Google rules OK
Does Google rule our lives? More and more, it seems. Should we be worried? Probably, but the people at Google just keep coming up with more stuff that is genuinely useful and hard to resist. First there was the search engine, of course – blisteringly fast and accurate compared to the others available at the time. Then, my photos would be in chaos without Picasa, and Google Translate is rather handy kui sa ei leia õige sõna eesti keeles. I use Reader to access my literature feed from PubMed, and Maps before I go anywhere (using Street View, I can walk up to the front door of my hotel in Mexico without leaving my desk).
With Google Earth, you can drop in on the precise field sites where Euan James and others sampled Burkholderia from the nodules of endemic Brazilian Mimosa species. The coordinates are provided as supplementary information to the paper by Bontemps et al. (1). Just load the file MEC_4458_sm_doc.kml into Google Earth, and take a trip.
Google Scholar is essential, of course. As a literature search tool, it is not as precise as Web of Knowledge, but it is so much more up-to-date and comprehensive, and links straight through to the papers I need to read. Now those Google people have done it again by adding Google Scholar Citations. Type “JPW Young” in the Google Scholar search box and you will be offered my User Profile. This lists all my publications ranked by the number of times each has been cited. Switch the order to ‘Year’ to see my latest papers – it is very up to date, and should update automatically from now on. You can click through to the journal for any paper you want to read – provided your library has a subscription, of course.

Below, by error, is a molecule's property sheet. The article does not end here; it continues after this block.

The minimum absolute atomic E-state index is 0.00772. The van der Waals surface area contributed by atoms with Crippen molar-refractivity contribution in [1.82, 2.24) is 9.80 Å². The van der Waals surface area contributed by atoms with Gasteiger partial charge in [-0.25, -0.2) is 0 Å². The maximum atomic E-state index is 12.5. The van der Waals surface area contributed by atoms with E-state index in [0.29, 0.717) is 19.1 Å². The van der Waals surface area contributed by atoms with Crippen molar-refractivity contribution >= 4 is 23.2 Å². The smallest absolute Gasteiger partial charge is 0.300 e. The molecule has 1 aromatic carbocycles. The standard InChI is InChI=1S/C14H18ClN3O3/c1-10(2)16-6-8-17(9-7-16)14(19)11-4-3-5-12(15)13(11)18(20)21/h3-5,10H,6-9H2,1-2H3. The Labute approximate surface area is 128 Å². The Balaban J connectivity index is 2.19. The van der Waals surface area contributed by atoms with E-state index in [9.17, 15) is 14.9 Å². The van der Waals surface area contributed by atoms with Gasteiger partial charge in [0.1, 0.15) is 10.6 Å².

You might even want to look at the Minutes of the International Committee on Systematics of Prokaryotes – Subcommittee on the taxonomy of Agrobacterium and Rhizobium (2). This may not appeal to everyone, but is not quite as dull as it sounds because it includes a contribution to the ongoing debate about the status of Agrobacterium.
It is easy to set up your own profile in Google Scolar – click the My Citations link. You need to have a Google account. I encourage everyone to do it, as it is a quick way to increase your own visibility and the visibility of rhizobium research in general.
(1) Bontemps C, Elliott GN, Simon MF, dos Reis Júnior FB, Gross E, Lawton RC, Elias Neto N, Loureiro MdF, de Faria SM, Sprent JI, James EK, Young JPW (2010) Burkholderia species are ancient symbionts of legumes. Molecular Ecology 19:44-52. DOI: 10.1111/j.1365-294X.2009.04458.x
(2) Lindström, K & Young, JPW (2011) International Committee on Systematics of Prokaryotes – Subcommittee on the taxonomy of Agrobacterium and Rhizobium. International Journal of Systematic and Evolutionary Microbiology 61: 3089-3093. DOI: 10.1099/ijs.0.036913-0